Causes of Acne
To understand acne, you need to take a close look at your skin’s hair follicles and oil glands (called the sebaceous glands). Hormones and other factors can cause your sebaceous glands to produce more sebum, a natural oil in your body.
While your follicles, sebum and even P. acnes are all naturally occurring, there are certain triggers that tend to get acne started:
- Hormone changes due to puberty, menstruation, pregnancy, or starting/stopping birth control pills.
- Genetics. A tendency for acne may be inherited from your parents.
- Certain drugs, particularly androgens (steroids), amphetamines, and lithium.
- Cosmetics with an oily base may contribute to plugged follicles.
However, as your skin exfoliates, the dead cells adhere to the sticky sebum and plug up your skin’s pores. These plugs can’t be washed away with regular soap and water, and beneath the plug, P. acnes bacteria thrive causing swelling, redness, and lesions. If the walls of the plugged follicle weaken, they can rupture, spreading the contents to surrounding tissue.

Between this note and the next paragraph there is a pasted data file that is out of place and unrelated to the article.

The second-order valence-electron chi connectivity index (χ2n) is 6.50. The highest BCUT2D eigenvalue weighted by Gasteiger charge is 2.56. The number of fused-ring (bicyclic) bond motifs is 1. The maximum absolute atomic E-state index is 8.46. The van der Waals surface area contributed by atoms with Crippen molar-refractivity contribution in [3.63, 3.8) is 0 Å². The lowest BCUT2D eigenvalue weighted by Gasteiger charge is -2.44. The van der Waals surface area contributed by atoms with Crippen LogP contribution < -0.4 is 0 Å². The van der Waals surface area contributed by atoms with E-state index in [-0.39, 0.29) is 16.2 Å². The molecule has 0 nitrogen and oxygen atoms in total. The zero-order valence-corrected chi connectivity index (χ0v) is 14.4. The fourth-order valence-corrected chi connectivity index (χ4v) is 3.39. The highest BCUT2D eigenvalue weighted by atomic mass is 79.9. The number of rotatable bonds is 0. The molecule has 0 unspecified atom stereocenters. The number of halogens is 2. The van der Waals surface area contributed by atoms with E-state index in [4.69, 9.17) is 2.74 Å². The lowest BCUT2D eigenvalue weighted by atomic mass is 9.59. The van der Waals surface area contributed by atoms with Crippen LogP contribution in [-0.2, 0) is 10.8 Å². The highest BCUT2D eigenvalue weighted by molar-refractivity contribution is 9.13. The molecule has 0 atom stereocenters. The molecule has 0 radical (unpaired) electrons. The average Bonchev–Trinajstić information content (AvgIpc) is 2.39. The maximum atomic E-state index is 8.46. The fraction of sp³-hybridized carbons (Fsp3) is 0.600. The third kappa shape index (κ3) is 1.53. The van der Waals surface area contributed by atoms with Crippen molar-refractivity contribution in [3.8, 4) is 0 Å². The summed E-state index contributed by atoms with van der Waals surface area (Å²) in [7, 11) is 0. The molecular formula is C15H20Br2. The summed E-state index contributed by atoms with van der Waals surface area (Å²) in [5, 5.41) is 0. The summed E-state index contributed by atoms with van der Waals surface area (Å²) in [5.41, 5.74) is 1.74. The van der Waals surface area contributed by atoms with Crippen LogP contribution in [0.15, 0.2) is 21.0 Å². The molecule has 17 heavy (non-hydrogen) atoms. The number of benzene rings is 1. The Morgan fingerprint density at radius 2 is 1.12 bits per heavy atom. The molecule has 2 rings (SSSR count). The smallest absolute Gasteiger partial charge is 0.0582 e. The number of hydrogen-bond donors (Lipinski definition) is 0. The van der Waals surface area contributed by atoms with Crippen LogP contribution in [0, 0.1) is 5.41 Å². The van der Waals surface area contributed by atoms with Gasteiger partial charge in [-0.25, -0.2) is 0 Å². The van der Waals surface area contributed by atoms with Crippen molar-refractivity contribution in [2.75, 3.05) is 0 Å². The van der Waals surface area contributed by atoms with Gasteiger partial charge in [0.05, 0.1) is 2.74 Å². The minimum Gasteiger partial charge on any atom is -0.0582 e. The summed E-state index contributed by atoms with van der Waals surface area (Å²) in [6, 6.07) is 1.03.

Acne. If you have it, you’re not alone. Nearly all teens have acne at some point due to hormonal changes. It’s even common to see acne during someone’s 20s, 30s or even 40s. That’s why it’s important for any of us fighting acne to understand what it is, and how it can be treated—and controlled.
Types of acne
Acne is a general term that typically describes four types of skin irritations:
These types of acne are what most people experience and are considered mild to moderate acne. Severe acne, on the other hand, forms deep lumps beneath the skin and may require extra treatment from a dermatologist.
Once you understand the causes of acne, it's also good to know what you can do to keep acne under control. Although you can't help being the victim of some of the root causes of acne, you can try to avoid these factors that can make existing acne worse: